Competitve bidding solves Rome’s water problems

Competitve bidding solves Rome’s water problems

November 11, 2012
Originally published in The Rome News-Tribune

ROME’S AGING, corroded underground water pipes are crumbling beneath the feet of the city’s residents. Water main breaks are an inconvenience for businesses and commuters alike, and the loss of water is paid for by taxpayers and ratepayers.

Corroding iron water pipes make them vulnerable to breaks and to contamination from unhealthy viruses and bacteria that can enter drinking water. Broken water mains lead to boil-water alerts, and lost work time for commuters stuck in traffic as water mains are repaired.

Beyond those inconveniences, the financial costs are staggeringly high as Rome must foot the bill for millions of dollars in the coming decade.

Public officials are under pressure to deliver services in a cost-effective way, but their efforts are complicated by a flagging national economy, abandoned homes and weak property tax revenues.

One fact remains, though, Rome must find a way to maintain and repair its water service at the lowest possible cost. To do this, city water planners must change the way they do business. Typically, politics rewards contracts to the well-connected which stifles innovation, enriches the contractors, and does nothing to drive down costs.

Change the procurement process, however, and you change a lot of what ails the city water system.

STUDIES ABOUND on the mechanics of building and repairing water distribution systems, however, a recent study entitled, Fixing America’s Crumbling Underground Water Infrastructure: Competitive Bidding Offers A Way Out — by Dr. Bonner Cohen of the Competitive Enterprise Institute, pointedly observes that “outdated and prohibitive local procurement policies … discriminate against the use of innovative, more cost-effective material ….” In short, Rome, has simply failed to give the heave-ho to old procurement policies that stifle innovation and inflate costs.

Competitive bidding allows private businesses to compete equally for city contracts while encouraging the use of better materials and newer technologies such as corrosion-resistant PVC pipes. PVC, for instance, is 70 percent cheaper to use, has a significantly lower failure rate than iron pipes and is less labor intensive.

Competitive bidding saved the cities of Calgary and Edmonton, Canada over $5 million when they rebuilt parts of their water systems.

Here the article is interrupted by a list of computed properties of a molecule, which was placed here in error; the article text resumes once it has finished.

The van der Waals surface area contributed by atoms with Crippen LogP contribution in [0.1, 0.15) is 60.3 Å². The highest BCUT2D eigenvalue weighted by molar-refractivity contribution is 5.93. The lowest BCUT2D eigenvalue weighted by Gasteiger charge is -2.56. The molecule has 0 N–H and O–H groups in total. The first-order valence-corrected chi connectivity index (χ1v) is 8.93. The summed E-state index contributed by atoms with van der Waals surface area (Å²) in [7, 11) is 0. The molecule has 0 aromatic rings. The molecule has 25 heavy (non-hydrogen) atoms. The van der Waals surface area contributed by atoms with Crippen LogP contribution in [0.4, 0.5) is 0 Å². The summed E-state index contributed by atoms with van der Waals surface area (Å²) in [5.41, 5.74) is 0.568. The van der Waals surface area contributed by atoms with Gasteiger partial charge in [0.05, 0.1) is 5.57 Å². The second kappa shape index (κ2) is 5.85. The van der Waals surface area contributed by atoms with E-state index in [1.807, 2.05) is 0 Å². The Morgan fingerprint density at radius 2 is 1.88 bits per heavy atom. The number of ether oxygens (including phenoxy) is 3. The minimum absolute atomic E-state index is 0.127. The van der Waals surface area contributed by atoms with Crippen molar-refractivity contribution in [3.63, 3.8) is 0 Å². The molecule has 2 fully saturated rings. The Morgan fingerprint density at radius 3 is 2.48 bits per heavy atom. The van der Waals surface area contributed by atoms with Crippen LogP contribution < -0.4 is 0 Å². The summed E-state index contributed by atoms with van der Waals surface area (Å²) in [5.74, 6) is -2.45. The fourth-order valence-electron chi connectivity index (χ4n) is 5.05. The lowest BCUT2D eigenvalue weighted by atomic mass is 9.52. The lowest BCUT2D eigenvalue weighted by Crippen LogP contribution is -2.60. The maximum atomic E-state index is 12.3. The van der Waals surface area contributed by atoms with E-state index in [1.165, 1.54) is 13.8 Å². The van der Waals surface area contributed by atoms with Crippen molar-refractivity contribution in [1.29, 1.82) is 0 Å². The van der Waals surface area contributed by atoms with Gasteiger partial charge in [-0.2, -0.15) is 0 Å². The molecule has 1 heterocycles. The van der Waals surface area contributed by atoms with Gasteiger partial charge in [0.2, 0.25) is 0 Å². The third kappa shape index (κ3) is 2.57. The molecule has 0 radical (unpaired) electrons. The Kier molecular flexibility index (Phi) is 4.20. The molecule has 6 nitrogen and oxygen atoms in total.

And Indianapolis, Indiana’s Mayor Gregory Ballard, when confronted with mounting unfunded mandates, population growth and rapidly increasing costs for water infrastructure, re-thought his city’s materials procurement system to one that emphasizes competitive bids. With the newer procurement system Indianapolis has replaced old iron pipes with non-corrosive and low maintenance materials like PVC.

NEW PVC PIPES make-up 28 percent of the total water distribution system in Indianapolis with 2.5 times lower failure rate than traditional iron pipes.

It’s clear that civic leaders in Canada and Indianapolis have embraced changes to their procurement systems for water infrastructure to minimize repair costs which leads them to wisely spend money in a responsible manner. Taxpayers benefit with cleaner and safer drinking water, fewer repairs to the water system and less time stuck in traffic as governments keep-up with changes in technology. Rome can learn a great deal from Canada and Indianapolis in how it buys new materials.

But, if Canada and Indianapolis are too far to look, Rome’s neighbors of Cobb, DeKalb, Gwinnett and Henry counties and the city of Conyers have all embraced affordable materials to efficiently deliver water for their residents and businesses alike.

Even our federal government understands that the old ways of doing business must be changed. The federal Rural Utilities Service encourages small and rural communities to use competitive bids to leverage scarce dollars to get more bang for their buck.

Finally, if city leaders remain reluctant to usher in innovation through competitive bids, then maybe the new state law requiring water conservation audits will force Rome lawmakers to change its procurement system to meet water conservation goals instead.

IT ONLY MAKES SENSE that the city should improve its water and procurement system in a manner that fosters innovation and “lets the best technology win.” Read more: RN-T.com - GUEST COLUMN Competitve bidding solves Rome’s water problems